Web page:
17 Aug 2020

How to lose weight, without going to extremes

Personal Trainer Lauren Aizen explains what's reasonable and realistic when it comes to how to lose weight.

If you feel like you need to lose weight, it’s only natural that you want to do so as quickly as possible.

Losing weight is not easy, and getting started can be hard enough, so who wouldn’t want to skip to the bit when you begin to see results?

However, simply aiming to get as much weight off, as quickly as possible, is unlikely to be the best way to go about it. The faster somebody loses weight, the more dangerous and unstructured a programme is. Rapid weight changes are not sustainable and often there is something extreme taking place, such as not eating enough or overtraining.

In this article I try to answer some of the questions that I get asked when it comes to losing weight.


How fast can I expect to lose weight?

There should be a balance of increasing muscle mass and decreasing bodyweight. In fact, with structured weight-loss programmes, some weeks there should be no change on the scales.

A weekly decrease in body fat of around 0.2-0.5% would be very good. However, your starting weight should be considered. If you are 30-40kg overweight then you could expect larger drops initially, but these should slow down and become controlled otherwise there will also be a fast development of excess skin.

Is the most intense exercise best? Should I just go in all guns blazing and do 45-minute HIIT workouts five times a week? If not, why not?

This is a common and dangerous mistake to make.

High-intensity exercise in the form of jumping or rapid movements shouldn’t even be considered if you are new to exercise. Your muscles, joints and nutrition will struggle to cope right away. You will be increasing your chances of injury with high-impact movements, and you also risk overwhelming your central nervous system prematurely.

For a beginner, fast walking is a good place to start as it is relatively high-intensity and poses less risk. My suggested training method would be resistance training because it burns body fat for longer periods of time, as well as being low-impact and controllable.

Lastly, even many professional athletes don’t exercise five times a week, so don’t feel like you need to! If I had a client training five times a week, their programme would vary in the type of exercise and include recovery sessions.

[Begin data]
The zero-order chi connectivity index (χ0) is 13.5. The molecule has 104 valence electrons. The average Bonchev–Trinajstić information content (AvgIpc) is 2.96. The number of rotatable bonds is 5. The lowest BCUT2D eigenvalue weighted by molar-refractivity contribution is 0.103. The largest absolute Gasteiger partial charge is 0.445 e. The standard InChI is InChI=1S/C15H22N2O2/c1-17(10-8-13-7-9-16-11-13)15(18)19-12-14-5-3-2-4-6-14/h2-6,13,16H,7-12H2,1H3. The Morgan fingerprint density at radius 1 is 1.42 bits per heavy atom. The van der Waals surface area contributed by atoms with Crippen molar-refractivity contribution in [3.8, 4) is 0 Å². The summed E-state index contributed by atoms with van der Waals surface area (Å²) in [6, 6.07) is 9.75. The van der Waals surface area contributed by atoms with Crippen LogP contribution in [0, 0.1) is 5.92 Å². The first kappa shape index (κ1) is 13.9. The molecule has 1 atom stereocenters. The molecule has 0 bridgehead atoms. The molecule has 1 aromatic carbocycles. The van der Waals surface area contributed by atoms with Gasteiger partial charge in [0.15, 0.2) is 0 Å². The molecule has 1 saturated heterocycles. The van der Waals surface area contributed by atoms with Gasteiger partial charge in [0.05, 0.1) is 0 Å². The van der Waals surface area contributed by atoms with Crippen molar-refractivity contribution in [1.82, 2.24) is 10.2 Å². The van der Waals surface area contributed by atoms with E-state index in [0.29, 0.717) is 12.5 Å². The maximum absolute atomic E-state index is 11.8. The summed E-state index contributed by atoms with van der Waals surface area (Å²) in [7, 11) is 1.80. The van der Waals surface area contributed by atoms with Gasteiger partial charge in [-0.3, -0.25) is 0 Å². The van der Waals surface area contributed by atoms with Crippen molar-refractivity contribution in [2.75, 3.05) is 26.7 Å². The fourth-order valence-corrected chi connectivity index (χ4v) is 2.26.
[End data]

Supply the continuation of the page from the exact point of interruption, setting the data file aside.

RELATED: Returning to exercise after a period of inactivity

How often should I train when I just start out trying to lose weight?

The first thing to do is to evaluate the time that you can commit to your weight loss journey. You may need to make a few lifestyle changes that will create more time for exercise. The first and most important thing to do is to get into a better eating, cooking and planning routine. Without these, the exercise will not have as much of an impact.

Four times a week is the most you should exercise and two times a week is the least.

However, you also need to do non-exercise activity. Walking a little more, parking further away from shops and taking the stairs can also add up and create a significant change.

returning to exercise after surgery

Is there any kind of exercise that’s best to do to lose weight, and any that it’s wise to avoid at first?

Resistance training is the best form of exercise to burn body fat. It gives you the fastest and longest-lasting benefits for the time spent. I would suggest starting with larger muscle groups and work on improving your posture and muscles that are commonly weak.

When these muscles are conditioned first, this immediately improves your self-esteem and you will have a better structural balance to your body, decreasing your chance of injury. I would avoid workouts that have no purpose such as “alphabet workouts”, where an exercise is attributed to every letter of the alphabet, or extremely high-volume workouts – for example doing over 20 repetitions of a random combination of movements. I would avoid anything that hasn’t factored in your own personal level of fitness, imbalances, likes or dislikes.

The best advice I can give is to seek out a personal trainer who knows how to assess your wellbeing, gives you a structure and help you become accountable to a new lifestyle. For some people this could take a few weeks. Others may need a little help due to lifestyle commitments, illness or medical reasons. Although, these can be overcome with the right support and guidance.

RELATED: Different ways to get fit in midlife

5 tips for a boost

Do you have any tips on how to improve my diet?

Cook more than you need for all meals so you have leftovers. This gives you additional, healthy meals and saves you time.

Learn about herbs and spices. These are what give your food flavour and prevent you adding unhealthy sauces.

Vary your food. It’s too easy to repeat the same meals daily which don’t give you the variety in nutrients you need. You could be lacking in areas of your diet and preventing yourself from losing the weight you want to. Expand your knowledge of food and experiment.

RELATED: Weight management for menopause with nutrition and exercise.

When I start trying to lose weight, are there any supplements that could be useful?

For me, food should come first. The definition of the word supplement is “add to”, so you are adding to your existing diet. If you have a poor diet, or have been eating badly for a prolonged period of time, your body will simply not benefit from any supplements. I would advise you to eat healthily and to increase your metabolism via exercise and good hydration, as well as improving your sleep and lowering stress.

RELATED: Demystifying supplements for your 40s, 50s and beyond

I hope this will help and I wish you lots of success with your weight loss journey.

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